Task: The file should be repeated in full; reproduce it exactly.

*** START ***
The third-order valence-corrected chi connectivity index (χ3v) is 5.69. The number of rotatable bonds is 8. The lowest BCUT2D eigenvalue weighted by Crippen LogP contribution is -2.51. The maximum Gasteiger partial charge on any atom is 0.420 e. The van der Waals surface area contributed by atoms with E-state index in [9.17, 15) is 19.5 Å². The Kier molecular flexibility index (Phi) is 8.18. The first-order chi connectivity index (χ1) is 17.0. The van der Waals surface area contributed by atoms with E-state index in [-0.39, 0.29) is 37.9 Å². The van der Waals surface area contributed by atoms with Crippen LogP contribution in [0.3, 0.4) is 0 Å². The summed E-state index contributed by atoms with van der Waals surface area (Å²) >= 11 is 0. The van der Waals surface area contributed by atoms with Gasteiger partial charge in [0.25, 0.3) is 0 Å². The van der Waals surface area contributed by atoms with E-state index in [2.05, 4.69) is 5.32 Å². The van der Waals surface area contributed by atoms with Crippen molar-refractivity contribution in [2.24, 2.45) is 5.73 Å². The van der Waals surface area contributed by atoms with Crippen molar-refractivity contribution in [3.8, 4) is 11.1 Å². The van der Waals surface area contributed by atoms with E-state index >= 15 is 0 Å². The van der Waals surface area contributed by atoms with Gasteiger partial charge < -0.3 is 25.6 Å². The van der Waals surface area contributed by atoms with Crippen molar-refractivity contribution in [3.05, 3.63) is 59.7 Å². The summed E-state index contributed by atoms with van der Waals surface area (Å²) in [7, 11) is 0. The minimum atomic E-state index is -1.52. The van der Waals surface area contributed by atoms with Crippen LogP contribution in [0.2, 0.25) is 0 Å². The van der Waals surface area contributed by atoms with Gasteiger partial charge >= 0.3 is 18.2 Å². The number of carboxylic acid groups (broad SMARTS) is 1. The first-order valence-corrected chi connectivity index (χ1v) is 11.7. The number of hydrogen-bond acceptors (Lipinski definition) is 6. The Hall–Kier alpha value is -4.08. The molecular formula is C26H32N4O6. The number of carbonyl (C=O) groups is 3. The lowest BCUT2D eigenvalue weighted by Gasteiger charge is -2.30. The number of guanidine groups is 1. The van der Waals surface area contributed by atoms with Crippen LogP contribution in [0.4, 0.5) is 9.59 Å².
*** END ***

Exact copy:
The third-order valence-corrected chi connectivity index (χ3v) is 5.69. The number of rotatable bonds is 8. The lowest BCUT2D eigenvalue weighted by Crippen LogP contribution is -2.51. The maximum Gasteiger partial charge on any atom is 0.420 e. The van der Waals surface area contributed by atoms with E-state index in [9.17, 15) is 19.5 Å². The Kier molecular flexibility index (Phi) is 8.18. The first-order chi connectivity index (χ1) is 17.0. The van der Waals surface area contributed by atoms with E-state index in [-0.39, 0.29) is 37.9 Å². The van der Waals surface area contributed by atoms with Crippen LogP contribution in [0.3, 0.4) is 0 Å². The summed E-state index contributed by atoms with van der Waals surface area (Å²) >= 11 is 0. The van der Waals surface area contributed by atoms with Gasteiger partial charge in [0.25, 0.3) is 0 Å². The van der Waals surface area contributed by atoms with E-state index in [2.05, 4.69) is 5.32 Å². The van der Waals surface area contributed by atoms with Crippen molar-refractivity contribution in [2.24, 2.45) is 5.73 Å². The van der Waals surface area contributed by atoms with Crippen molar-refractivity contribution in [3.8, 4) is 11.1 Å². The van der Waals surface area contributed by atoms with E-state index >= 15 is 0 Å². The van der Waals surface area contributed by atoms with Gasteiger partial charge < -0.3 is 25.6 Å². The van der Waals surface area contributed by atoms with Crippen molar-refractivity contribution in [3.05, 3.63) is 59.7 Å². The summed E-state index contributed by atoms with van der Waals surface area (Å²) in [7, 11) is 0. The minimum atomic E-state index is -1.52. The van der Waals surface area contributed by atoms with Crippen LogP contribution in [0.2, 0.25) is 0 Å². The van der Waals surface area contributed by atoms with Gasteiger partial charge >= 0.3 is 18.2 Å². The number of carboxylic acid groups (broad SMARTS) is 1. The first-order valence-corrected chi connectivity index (χ1v) is 11.7. The number of hydrogen-bond acceptors (Lipinski definition) is 6. The Hall–Kier alpha value is -4.08. The molecular formula is C26H32N4O6. The number of carbonyl (C=O) groups is 3. The lowest BCUT2D eigenvalue weighted by Gasteiger charge is -2.30. The number of guanidine groups is 1. The van der Waals surface area contributed by atoms with Crippen LogP contribution in [0.4, 0.5) is 9.59 Å².